An indoor conservatory in a shape of caterpillar to the size of 60 m length, 26 m width and height of 6 m has been constructed with roof of white poly carbonate sheet to allow natural sun light passed on to the ground. A predator insect proof stainless steel mesh has been provided all around the structure. A double door system has been provided to prevent the escape of the butterflies. Shallow water channels and evaporation pond created inside will keep the humidity at desired levels. Eight islands have been created with red earth and suitable nectar and host plants have been planted with irrigation systems. To accommodate feeding and breeding requirements, climbers in pots and trays have also been provided to utilize the available space in an efficient manner. A photo gallery, larval rearing lab and pupa rearing lab have also been established inside the indoor conservatory. The rearing facilities for eggs, larvae, pupae and adults have been provided in the two air conditioned laboratories inside indoor butterfly conservatory.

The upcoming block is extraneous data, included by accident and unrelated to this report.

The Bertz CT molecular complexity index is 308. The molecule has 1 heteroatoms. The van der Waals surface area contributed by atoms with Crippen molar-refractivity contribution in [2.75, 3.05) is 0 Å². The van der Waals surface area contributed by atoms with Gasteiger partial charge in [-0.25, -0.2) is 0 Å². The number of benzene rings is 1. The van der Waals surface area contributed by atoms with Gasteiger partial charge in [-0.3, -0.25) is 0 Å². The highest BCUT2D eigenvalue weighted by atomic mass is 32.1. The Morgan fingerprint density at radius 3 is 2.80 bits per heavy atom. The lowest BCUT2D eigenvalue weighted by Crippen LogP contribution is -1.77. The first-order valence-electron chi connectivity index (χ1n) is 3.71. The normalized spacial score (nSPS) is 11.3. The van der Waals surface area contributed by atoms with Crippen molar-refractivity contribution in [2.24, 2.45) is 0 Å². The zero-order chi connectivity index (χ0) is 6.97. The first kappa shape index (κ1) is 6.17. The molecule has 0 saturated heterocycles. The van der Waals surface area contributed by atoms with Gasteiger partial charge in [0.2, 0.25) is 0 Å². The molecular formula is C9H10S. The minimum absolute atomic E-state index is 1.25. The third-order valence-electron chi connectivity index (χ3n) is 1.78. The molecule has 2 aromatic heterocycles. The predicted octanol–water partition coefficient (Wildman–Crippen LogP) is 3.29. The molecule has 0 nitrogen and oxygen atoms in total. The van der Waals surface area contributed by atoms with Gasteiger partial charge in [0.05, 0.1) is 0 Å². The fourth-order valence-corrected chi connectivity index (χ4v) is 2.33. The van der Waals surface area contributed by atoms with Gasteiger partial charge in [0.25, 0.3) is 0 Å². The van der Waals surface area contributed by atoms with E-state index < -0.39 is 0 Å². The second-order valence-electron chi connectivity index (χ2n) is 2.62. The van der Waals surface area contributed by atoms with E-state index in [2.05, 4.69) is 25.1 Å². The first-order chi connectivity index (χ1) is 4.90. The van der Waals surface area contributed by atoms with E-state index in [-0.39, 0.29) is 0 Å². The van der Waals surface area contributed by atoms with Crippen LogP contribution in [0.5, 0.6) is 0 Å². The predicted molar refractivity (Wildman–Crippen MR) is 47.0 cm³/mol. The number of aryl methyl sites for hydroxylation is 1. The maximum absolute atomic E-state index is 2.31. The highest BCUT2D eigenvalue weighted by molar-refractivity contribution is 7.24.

Tropical butterflies require day temperatures of 23 – 25 degree C and 80-85 % relative humidity. A slight and intermittent air current stimulates flight in many butterflies thus increases the frequency of feeding, locating of mate and courtship behaviour. Hence artificial meandering water channels side by side with walk paths have been provided to ensure continuous flow of shallow water throughout the butterfly park including inside indoor conservatory. The shallow channels carrying a film of water will pour into a shallow evaporating pond inside the indoor butterfly conservatory which will raise the humidity levels on evaporation inside the house. The water is collected back into a tank and recirculated back to the artificial channels. A naturally available water course inside the park has been developed by properly embanking the edges to facilitate smooth flow of water, supporting butterfly friendly grasses like Typha angustata, Acanthus ilicifoleus, Cynodon dactylon, Oryza sativa etc planted inside the partitioned channel. The humidity levels inside the water course help in promoting the growth of butterflies.